While the IMF predicts that global inflation peaked in late 2022, rates in 2023 are expected to remain higher than usual in many parts of the world. Following the 8.8% global inflation rate in 2022, the IMF forecasts a 6.6% rate for 2023 and 4.3% rate for 2024 based on their most recent January 2023 update.

For the optimists, the good news is that the double-digit inflation that characterized nearly half the world in 2022 is expected to be less prevalent this year. For the pessimists, on the other hand, looking at countries like Zimbabwe, Venezuela, Turkey, and Poland may suggest that we are far from out of the woods on a global scale.

Here are the countries with the highest forecasted inflation rates in 2023.

Country / RegionProjected Annual Inflation % Change 2023
🇿🇼 Zimbabwe204.6%
🇻🇪 Venezuela195.0%
🇸🇩 Sudan76.9%
🇦🇷 Argentina76.1%
🇹🇷 Turkiye51.2%
🇮🇷 Islamic Republic of Iran40.0%
🇱🇰 Sri Lanka29.5%
🇪🇹 Ethiopia28.6%
🇸🇷 Suriname27.2%
🇸🇱 Sierra Leone26.8%
🇸🇸 South Sudan21.7%
🇭🇹 Haiti21.2%
🇬🇭 Ghana20.9%
🇵🇰 Pakistan19.9%
🇳🇬 Nigeria17.3%
🇾🇪 Yemen17.1%
🇲🇼 Malawi16.5%
🇵🇱 Poland14.3%
🇲🇩 Moldova13.8%
🇲🇲 Myanmar13.3%
🇭🇺 Hungary13.3%
🇧🇾 Belarus13.1%
🇰🇬 Kyrgyz Republic12.4%
🇬🇳 Guinea12.2%
🇲🇳 Mongolia12.2%
🇪🇬 Egypt12.0%
🇦🇴 Angola11.8%
🇰🇿 Kazakhstan11.3%
🇸🇹 São Tomé and Príncipe11.2%
🇷🇴 Romania11.0%
🇺🇿 Uzbekistan10.8%
🇦🇿 Azerbaijan10.8%
🇹🇲 Turkmenistan10.5%
🇸🇰 Slovak Republic10.1%
🇨🇬 Democratic Republic of the Congo9.8%
🇿🇲 Zambia9.6%
🇪🇪 Estonia9.5%
🇲🇪 Montenegro9.2%
🇧🇩 Bangladesh9.1%
🇬🇧 United Kingdom9.0%

While the above countries fight to sustain their purchasing power, some parts of the world are expected to continue faring exceptionally well against the backdrop of a widespread cost-of-living crisis. Many Asian countries, notably Japan, Taiwan, and China, are all predicted to see inflation lower than 3% in the upcoming year.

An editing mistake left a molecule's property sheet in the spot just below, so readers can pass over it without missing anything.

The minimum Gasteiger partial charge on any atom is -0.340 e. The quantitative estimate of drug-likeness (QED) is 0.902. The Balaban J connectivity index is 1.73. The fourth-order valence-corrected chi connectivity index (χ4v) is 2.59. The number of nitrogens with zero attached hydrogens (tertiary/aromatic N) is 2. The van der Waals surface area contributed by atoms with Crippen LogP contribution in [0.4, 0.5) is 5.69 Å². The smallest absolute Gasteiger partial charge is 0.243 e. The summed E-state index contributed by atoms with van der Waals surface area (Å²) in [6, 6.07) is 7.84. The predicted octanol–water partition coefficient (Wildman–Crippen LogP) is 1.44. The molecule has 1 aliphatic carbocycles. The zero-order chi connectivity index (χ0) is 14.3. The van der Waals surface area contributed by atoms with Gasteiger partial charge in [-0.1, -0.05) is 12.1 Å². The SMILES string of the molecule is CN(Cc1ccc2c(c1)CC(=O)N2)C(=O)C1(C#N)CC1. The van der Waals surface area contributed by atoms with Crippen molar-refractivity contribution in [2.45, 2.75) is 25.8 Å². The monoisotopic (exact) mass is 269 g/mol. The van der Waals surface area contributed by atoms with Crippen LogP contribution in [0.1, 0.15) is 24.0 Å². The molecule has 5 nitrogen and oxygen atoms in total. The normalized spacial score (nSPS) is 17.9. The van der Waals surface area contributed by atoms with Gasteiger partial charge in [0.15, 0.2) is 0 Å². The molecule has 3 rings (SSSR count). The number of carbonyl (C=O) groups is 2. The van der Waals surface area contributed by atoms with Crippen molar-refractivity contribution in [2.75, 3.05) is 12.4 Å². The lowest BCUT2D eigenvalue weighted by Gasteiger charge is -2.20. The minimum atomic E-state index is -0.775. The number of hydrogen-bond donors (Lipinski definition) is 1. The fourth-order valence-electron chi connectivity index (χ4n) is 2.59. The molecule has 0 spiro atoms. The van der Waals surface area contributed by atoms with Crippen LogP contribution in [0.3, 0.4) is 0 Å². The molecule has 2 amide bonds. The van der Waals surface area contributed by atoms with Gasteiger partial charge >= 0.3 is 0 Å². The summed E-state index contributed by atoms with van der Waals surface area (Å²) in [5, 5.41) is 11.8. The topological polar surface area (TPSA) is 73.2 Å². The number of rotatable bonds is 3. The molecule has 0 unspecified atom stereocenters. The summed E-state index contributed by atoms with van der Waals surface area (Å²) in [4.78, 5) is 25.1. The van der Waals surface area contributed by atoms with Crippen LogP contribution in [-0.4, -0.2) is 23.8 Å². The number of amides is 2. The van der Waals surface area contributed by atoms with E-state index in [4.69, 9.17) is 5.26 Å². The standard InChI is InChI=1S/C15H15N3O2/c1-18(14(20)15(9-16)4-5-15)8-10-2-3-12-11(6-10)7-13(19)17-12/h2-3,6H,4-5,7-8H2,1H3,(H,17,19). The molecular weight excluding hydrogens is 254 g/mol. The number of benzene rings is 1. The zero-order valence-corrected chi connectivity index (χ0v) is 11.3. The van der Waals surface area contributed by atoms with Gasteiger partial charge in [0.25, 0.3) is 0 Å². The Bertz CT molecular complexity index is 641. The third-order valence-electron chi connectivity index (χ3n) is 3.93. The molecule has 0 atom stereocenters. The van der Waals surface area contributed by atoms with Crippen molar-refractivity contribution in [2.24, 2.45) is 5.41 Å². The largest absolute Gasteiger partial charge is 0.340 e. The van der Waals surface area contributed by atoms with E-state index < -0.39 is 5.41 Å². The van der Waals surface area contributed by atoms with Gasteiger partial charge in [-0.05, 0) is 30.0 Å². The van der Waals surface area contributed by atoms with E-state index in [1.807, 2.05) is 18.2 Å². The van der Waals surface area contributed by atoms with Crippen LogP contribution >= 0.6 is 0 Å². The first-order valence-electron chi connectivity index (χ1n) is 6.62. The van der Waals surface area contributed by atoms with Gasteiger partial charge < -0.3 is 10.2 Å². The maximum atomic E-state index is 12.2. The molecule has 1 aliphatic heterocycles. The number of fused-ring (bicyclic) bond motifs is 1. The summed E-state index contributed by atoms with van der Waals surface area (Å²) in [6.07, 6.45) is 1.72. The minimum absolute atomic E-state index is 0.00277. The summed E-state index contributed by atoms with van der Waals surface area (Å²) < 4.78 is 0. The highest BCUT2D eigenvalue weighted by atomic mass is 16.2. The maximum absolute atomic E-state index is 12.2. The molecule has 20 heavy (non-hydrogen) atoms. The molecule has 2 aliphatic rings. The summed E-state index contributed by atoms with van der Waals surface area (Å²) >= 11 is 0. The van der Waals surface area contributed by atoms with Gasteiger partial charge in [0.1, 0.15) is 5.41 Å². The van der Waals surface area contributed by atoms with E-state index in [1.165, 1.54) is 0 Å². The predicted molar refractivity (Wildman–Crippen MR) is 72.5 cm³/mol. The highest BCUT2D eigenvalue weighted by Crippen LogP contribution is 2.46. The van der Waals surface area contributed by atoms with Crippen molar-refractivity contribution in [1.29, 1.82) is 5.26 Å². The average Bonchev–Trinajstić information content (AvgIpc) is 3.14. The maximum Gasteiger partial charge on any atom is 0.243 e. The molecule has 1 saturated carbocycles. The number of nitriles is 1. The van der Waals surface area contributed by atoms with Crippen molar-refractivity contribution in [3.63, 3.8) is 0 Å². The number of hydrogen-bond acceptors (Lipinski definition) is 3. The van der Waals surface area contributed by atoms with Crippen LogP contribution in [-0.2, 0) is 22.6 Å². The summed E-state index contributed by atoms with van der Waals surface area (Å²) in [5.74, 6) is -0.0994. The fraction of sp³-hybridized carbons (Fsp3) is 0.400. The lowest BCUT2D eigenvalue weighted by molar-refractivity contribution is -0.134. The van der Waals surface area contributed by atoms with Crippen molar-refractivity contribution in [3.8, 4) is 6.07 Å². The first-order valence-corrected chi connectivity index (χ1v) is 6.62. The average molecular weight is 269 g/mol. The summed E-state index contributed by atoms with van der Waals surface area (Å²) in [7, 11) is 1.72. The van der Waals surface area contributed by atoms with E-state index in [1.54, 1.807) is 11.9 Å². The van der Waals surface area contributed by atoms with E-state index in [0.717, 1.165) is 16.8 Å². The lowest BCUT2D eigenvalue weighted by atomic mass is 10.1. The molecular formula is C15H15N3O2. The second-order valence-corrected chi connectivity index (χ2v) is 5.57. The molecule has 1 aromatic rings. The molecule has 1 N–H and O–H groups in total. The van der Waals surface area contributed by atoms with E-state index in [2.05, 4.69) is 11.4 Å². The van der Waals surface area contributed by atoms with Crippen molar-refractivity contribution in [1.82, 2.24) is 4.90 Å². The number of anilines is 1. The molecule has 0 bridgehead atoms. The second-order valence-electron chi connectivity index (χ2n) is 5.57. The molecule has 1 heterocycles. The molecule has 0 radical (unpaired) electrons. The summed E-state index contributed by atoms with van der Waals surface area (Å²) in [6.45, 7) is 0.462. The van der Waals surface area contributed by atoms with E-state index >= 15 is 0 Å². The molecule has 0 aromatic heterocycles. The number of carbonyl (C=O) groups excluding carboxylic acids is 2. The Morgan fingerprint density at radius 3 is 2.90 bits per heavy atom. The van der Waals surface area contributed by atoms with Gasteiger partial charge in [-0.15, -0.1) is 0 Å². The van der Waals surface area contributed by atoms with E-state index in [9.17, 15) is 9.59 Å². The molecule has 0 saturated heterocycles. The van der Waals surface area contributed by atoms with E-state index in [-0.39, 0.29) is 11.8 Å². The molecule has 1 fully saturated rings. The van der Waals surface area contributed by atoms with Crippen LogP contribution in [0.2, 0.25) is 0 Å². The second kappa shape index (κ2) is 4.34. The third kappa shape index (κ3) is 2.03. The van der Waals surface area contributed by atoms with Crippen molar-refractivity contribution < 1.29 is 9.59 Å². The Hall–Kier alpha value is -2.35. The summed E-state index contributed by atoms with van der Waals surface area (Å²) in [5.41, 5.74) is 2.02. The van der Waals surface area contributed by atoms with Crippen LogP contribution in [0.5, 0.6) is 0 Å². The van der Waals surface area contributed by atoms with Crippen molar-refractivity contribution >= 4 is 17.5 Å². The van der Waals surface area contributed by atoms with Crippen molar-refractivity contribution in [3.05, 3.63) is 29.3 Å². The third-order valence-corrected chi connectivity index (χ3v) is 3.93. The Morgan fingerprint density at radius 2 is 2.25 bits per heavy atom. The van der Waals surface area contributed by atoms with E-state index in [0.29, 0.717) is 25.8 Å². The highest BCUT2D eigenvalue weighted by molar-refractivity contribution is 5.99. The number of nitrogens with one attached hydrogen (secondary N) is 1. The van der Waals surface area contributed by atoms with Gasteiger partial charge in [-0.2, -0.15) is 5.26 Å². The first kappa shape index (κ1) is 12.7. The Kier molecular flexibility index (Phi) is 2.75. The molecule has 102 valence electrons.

When it comes to low inflation, Japan in particular stands out. With strict price controls, negative interest rates, and an aging population, the country is expected to see an inflation rate of just 1.4% in 2023.

Inflation Drivers

While rising food and energy prices accounted for much of the inflation we saw in 2022, the IMF’s World Economic Outlook highlights that core inflation, which excludes food, energy, transport and housing prices, is now also a major driving factor in high inflation rates around the world.

Drivers of Inflation
What makes up core inflation exactly? In this case, it would include things like supply chain cost pressures and the effects of high energy prices slowly trickling down into numerous industries and trends in the labor market, such as the availability of jobs and rising wages. As these macroeconomic factors play out throughout 2023, each can have an effect on inflation.

The Russia-Ukraine conflict and the lingering effects of the COVID-19 pandemic are also still at play in this year’s inflation forecasts. While the latter mainly played out in China in 2022, the possible resurgence of new variants continues to threaten economic recovery worldwide, and the war persists in leaving a mark internationally.

The confluence of macroeconomic factors currently at play is unlike what we’ve seen in a long time. Though the expertise of forecasters can give us a general understanding, how they will actually play out is for us to wait and see.